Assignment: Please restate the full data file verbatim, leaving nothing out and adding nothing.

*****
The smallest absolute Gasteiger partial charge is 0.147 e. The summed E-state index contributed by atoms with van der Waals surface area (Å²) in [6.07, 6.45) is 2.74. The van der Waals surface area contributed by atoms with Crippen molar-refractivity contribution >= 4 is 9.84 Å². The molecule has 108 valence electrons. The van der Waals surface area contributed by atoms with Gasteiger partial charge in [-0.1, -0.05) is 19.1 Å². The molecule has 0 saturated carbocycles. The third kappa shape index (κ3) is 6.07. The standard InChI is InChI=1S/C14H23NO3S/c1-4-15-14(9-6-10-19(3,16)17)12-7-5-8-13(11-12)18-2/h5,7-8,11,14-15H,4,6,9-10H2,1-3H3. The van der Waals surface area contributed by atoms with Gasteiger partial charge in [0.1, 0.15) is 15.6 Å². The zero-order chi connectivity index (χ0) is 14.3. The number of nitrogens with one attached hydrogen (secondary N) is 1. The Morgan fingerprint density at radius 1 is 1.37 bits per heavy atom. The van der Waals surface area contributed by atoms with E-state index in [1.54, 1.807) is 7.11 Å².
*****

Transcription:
The smallest absolute Gasteiger partial charge is 0.147 e. The summed E-state index contributed by atoms with van der Waals surface area (Å²) in [6.07, 6.45) is 2.74. The van der Waals surface area contributed by atoms with Crippen molar-refractivity contribution >= 4 is 9.84 Å². The molecule has 108 valence electrons. The van der Waals surface area contributed by atoms with Gasteiger partial charge in [-0.1, -0.05) is 19.1 Å². The molecule has 0 saturated carbocycles. The third kappa shape index (κ3) is 6.07. The standard InChI is InChI=1S/C14H23NO3S/c1-4-15-14(9-6-10-19(3,16)17)12-7-5-8-13(11-12)18-2/h5,7-8,11,14-15H,4,6,9-10H2,1-3H3. The van der Waals surface area contributed by atoms with Gasteiger partial charge in [0.1, 0.15) is 15.6 Å². The zero-order chi connectivity index (χ0) is 14.3. The number of nitrogens with one attached hydrogen (secondary N) is 1. The Morgan fingerprint density at radius 1 is 1.37 bits per heavy atom. The van der Waals surface area contributed by atoms with E-state index in [1.54, 1.807) is 7.11 Å².